Monday, October 18, 2010

Dolphins-Packers Game Observations

Coming off two tough losses to division rivals and a long bye week to let it sink in, the Miami Dolphins went on the road to face one of the NFC's best and came away with a victory.

Against a talented, albeit banged-up Green Bay Packers team, the Dolphins controlled the clock, protected Chad Henne, destroyed Aaron Rodgers, and played good special teams (for the most part) to earn the 23-20 win in overtime.

The Dolphins will head home for a very tough contest against the Pittsburgh Steelers in Week 7, but for now, here are my observations from Miami's win over the Packers:

  • Chad Henne was certainly much better than he had been last week, which was good to see. He did have his share of negatives, including a really late throw to Brandon Marshall that got jumped for an interception. He also stared down receivers a bit too much (which has become a habit of his) and overthrew a handful. Still, I was encouraged by his overall performance and like how he put the Dolphins in position to win.
  • I don't know if it's a reflection of talent, luck, or inconsistent blocking by the offensive line, but Ricky Williams seems to be running better than Ronnie Brown right now. Williams has always had better instincts than Brown, but he just seems to be gaining more yardage on average and the holes look bigger when he's carrying the ball.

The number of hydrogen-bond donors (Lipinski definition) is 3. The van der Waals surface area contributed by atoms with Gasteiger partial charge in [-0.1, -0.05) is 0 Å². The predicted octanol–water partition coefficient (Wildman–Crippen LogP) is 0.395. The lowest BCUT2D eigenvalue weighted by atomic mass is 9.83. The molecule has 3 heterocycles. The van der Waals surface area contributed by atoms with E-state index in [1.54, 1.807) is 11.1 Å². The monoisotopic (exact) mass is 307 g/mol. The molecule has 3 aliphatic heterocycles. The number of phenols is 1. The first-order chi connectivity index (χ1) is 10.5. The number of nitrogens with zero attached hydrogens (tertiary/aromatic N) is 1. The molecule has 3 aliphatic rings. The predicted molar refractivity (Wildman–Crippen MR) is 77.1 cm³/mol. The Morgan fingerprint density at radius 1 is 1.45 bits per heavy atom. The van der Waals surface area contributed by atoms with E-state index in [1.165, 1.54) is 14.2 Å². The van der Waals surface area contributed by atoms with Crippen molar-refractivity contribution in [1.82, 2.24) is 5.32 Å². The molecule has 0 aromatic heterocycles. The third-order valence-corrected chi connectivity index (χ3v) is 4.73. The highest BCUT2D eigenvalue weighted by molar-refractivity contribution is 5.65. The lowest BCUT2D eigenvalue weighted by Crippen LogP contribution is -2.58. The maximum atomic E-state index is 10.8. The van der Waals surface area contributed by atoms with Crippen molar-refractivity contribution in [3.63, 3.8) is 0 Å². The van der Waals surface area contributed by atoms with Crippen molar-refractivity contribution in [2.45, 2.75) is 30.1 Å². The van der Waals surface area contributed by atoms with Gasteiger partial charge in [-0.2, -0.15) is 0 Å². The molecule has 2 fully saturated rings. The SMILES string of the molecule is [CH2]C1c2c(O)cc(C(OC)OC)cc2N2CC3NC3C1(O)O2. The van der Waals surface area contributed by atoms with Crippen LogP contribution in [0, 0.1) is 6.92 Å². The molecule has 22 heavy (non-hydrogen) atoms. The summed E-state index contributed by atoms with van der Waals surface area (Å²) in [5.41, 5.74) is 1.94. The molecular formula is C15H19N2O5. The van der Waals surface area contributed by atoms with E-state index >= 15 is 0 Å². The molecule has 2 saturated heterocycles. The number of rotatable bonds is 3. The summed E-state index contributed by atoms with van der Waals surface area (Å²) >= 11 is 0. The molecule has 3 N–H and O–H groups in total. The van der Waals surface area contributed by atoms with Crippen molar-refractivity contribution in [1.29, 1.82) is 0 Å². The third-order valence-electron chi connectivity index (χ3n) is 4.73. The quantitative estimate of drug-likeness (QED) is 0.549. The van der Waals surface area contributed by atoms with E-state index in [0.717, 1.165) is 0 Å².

• Lousaka Polite failed to convert a short-yardage carry for the first time in 20 attempts. The impressive feat had to end sometime, but he's still money in that spot. I'm more concerned about the number of blocking miscues he's had this season, which already seem to outnumber his 2010 total.
  • Brandon Marshall put his size and talent on display once again, completely dominating the Packers' one-on-one coverage in the first half. He's so good that you can just throw it up to him, and he'll come down with it more often than not. He almost made a terrific touchdown catch in the back of the end zone on a pass that looked like it was going to be in the stands when it was released.
  • Anthony Fasano wasn't a huge contributor in the passing game and hasn't been in a while, but he did have a very nice touchdown on a perfectly drawn up misdirection play. The Dolphins' are pretty much playing with one tight end, which could also be hurting the running game.
  • Jake Long was stellar as always, as was the rest of the line in pass protection. The Packers were down some of their best pass rushers against a unit that is one of the league's best at keeping the quarterback upright, so Chad Henne predictably went untouched.